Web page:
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Inquest into Winnipeg man’s death told aboriginals face racism in ERs

Russell Sinclair leaves a funeral chapel after service for his brother Brian Sinclair Friday Sept. 26, 2008, in Winnipeg. Brian Sinclair died Sunday after waiting 34 hours in the HSC emergency room.

Wayne Glowacki/The Canadian Press

One of Canada's top aboriginal public health experts says native people face racism and discrimination in the country's emergency departments.

Janet Smylie told an inquest into the death of an aboriginal man during a 34-hour wait in a Winnipeg hospital's ER that Canada's health-care system wasn't set up to include aboriginals.

Dr. Smylie, a Métis physician at St. Michael's Hospital in Toronto, suggested the health system is a loose extension of colonialism because it is founded on the belief that one set of people are superior to another.

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"Our health-care services were set up with the best intentions in mind," Dr. Smylie testified Tuesday. "They weren't set up with indigenous people in mind."

Studies have found aboriginal people are less likely to get some life-saving treatment, Dr. Smylie said.

Many face overt racism while others suffer from less explicit bias and stereotyping, she said. But while health-care racial discrimination has been studied and tracked in the United States and Australia, it is still an uncomfortable subject in Canada, she added.

Surveys have shown aboriginal people expect discrimination and judgment when they go to an emergency room and actually develop strategies to deal with it, Dr. Smylie said.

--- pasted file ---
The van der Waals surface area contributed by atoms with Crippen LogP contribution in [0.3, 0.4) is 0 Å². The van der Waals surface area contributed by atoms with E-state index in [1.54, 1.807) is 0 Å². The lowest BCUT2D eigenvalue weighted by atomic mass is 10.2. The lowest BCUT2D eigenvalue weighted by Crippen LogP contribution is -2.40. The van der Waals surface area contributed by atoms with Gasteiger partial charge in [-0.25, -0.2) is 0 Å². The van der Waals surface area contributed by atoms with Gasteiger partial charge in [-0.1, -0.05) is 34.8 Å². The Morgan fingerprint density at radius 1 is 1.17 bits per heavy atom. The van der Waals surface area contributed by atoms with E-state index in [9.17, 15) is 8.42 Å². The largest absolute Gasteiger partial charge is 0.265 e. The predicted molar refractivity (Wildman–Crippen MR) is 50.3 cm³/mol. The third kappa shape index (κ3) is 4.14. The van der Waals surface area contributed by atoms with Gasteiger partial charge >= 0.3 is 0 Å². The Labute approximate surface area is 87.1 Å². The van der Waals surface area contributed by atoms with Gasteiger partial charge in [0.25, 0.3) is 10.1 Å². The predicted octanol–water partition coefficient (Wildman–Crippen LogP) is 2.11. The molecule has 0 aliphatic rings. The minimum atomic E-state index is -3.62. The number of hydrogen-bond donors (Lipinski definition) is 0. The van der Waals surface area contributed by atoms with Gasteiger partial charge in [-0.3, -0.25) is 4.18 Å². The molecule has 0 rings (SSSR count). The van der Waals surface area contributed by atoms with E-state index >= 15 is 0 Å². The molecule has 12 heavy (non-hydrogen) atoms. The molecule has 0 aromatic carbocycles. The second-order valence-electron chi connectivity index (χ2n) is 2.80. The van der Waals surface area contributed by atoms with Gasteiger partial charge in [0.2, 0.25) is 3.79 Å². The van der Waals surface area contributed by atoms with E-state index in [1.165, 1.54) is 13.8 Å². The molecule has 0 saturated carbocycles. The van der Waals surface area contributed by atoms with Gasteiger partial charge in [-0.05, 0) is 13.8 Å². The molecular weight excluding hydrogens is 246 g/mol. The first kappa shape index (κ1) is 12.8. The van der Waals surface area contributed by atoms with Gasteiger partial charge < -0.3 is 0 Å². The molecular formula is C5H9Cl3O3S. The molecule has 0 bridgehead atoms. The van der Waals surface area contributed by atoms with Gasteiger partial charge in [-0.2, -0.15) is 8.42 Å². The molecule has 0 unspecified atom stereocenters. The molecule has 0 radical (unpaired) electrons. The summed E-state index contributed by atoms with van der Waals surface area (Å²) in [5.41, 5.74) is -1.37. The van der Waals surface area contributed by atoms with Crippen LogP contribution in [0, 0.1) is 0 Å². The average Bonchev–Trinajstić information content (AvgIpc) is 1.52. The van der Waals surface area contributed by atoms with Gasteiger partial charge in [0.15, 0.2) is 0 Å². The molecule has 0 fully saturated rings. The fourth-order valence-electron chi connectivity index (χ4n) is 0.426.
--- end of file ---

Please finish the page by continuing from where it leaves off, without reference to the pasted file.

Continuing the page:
"We actually accompany our family members to the emergency department because we're so concerned," Dr. Smylie said. "We are anticipating they will receive unequal treatment."

Brian Sinclair was referred to the emergency department in September, 2008, because of a blocked catheter. Although the double-amputee spoke to a triage aide when he arrived at the hospital, he was never formally entered into the hospital triage system.

He languished in the waiting room for hours as his condition deteriorated. Mr. Sinclair vomited several times but was never asked whether he was waiting for medical treatment.

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By the time he was discovered dead, rigor mortis had set in.

Although many hospital staff testified they saw Mr. Sinclair, no one thought he was waiting for care. An internal report after his death found some thought the aboriginal man was drunk and was waiting for a ride or just needed a warm place to rest.

"Everybody had good intentions but I wonder about these implicit associations," said Dr. Smylie, who noted that many mistakenly assumed Mr. Sinclair was homeless.

"That could have been an assumption people made based on stereotyping. The problem is, the diagnosis was wrong."

Canada has to address the subtle racism that fuels biases and stereotypes in health care, she said. Cultural training should include testing that reveals implicit assumptions people make, Dr. Smylie said.

Equally important is the need to address "compassion fatigue and burnout" among emergency department staff. Medical staff can learn to be more attuned to those who walk in the door through compassion training, Dr. Smylie suggested.

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Working in an emergency room is demanding emotionally and staff have to take care of themselves as well as their patients, she said.

More training is also required for health-care professionals regarding aboriginal history to give them insight into the trauma and legacy of native residential schools, Dr. Smylie said.

"It's actually training the health-care professional to be responsive and help them feel safe versus retraumatized."

The health authority has argued it has made numerous changes since Mr. Sinclair's death, including to the layout of the waiting room so patients can be better monitored. All incoming patients are greeted by a security guard.

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